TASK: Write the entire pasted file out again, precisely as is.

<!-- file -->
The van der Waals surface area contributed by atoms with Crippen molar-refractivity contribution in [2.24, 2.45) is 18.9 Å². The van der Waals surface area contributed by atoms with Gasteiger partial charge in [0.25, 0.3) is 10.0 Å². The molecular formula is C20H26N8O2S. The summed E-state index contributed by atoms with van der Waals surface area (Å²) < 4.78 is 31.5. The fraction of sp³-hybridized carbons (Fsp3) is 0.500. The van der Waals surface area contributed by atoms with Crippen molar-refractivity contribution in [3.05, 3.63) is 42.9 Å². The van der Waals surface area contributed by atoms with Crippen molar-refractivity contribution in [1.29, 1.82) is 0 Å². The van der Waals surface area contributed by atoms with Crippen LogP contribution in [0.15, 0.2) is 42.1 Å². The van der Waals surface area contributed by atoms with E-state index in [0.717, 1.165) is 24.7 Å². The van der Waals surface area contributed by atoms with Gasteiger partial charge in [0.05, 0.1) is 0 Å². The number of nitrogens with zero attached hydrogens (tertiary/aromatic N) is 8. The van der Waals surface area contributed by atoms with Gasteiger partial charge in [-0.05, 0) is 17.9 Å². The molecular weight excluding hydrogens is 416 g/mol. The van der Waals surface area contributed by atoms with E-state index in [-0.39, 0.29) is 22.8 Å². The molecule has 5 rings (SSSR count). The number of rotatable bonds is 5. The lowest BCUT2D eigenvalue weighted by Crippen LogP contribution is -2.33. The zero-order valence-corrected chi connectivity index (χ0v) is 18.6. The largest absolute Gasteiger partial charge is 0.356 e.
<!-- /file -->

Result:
The van der Waals surface area contributed by atoms with Crippen molar-refractivity contribution in [2.24, 2.45) is 18.9 Å². The van der Waals surface area contributed by atoms with Gasteiger partial charge in [0.25, 0.3) is 10.0 Å². The molecular formula is C20H26N8O2S. The summed E-state index contributed by atoms with van der Waals surface area (Å²) < 4.78 is 31.5. The fraction of sp³-hybridized carbons (Fsp3) is 0.500. The van der Waals surface area contributed by atoms with Crippen molar-refractivity contribution in [3.05, 3.63) is 42.9 Å². The van der Waals surface area contributed by atoms with Crippen molar-refractivity contribution in [1.29, 1.82) is 0 Å². The van der Waals surface area contributed by atoms with Crippen LogP contribution in [0.15, 0.2) is 42.1 Å². The van der Waals surface area contributed by atoms with E-state index in [0.717, 1.165) is 24.7 Å². The van der Waals surface area contributed by atoms with Gasteiger partial charge in [0.05, 0.1) is 0 Å². The number of nitrogens with zero attached hydrogens (tertiary/aromatic N) is 8. The van der Waals surface area contributed by atoms with Gasteiger partial charge in [-0.05, 0) is 17.9 Å². The molecular weight excluding hydrogens is 416 g/mol. The van der Waals surface area contributed by atoms with E-state index in [-0.39, 0.29) is 22.8 Å². The molecule has 5 rings (SSSR count). The number of rotatable bonds is 5. The lowest BCUT2D eigenvalue weighted by Crippen LogP contribution is -2.33. The zero-order valence-corrected chi connectivity index (χ0v) is 18.6. The largest absolute Gasteiger partial charge is 0.356 e.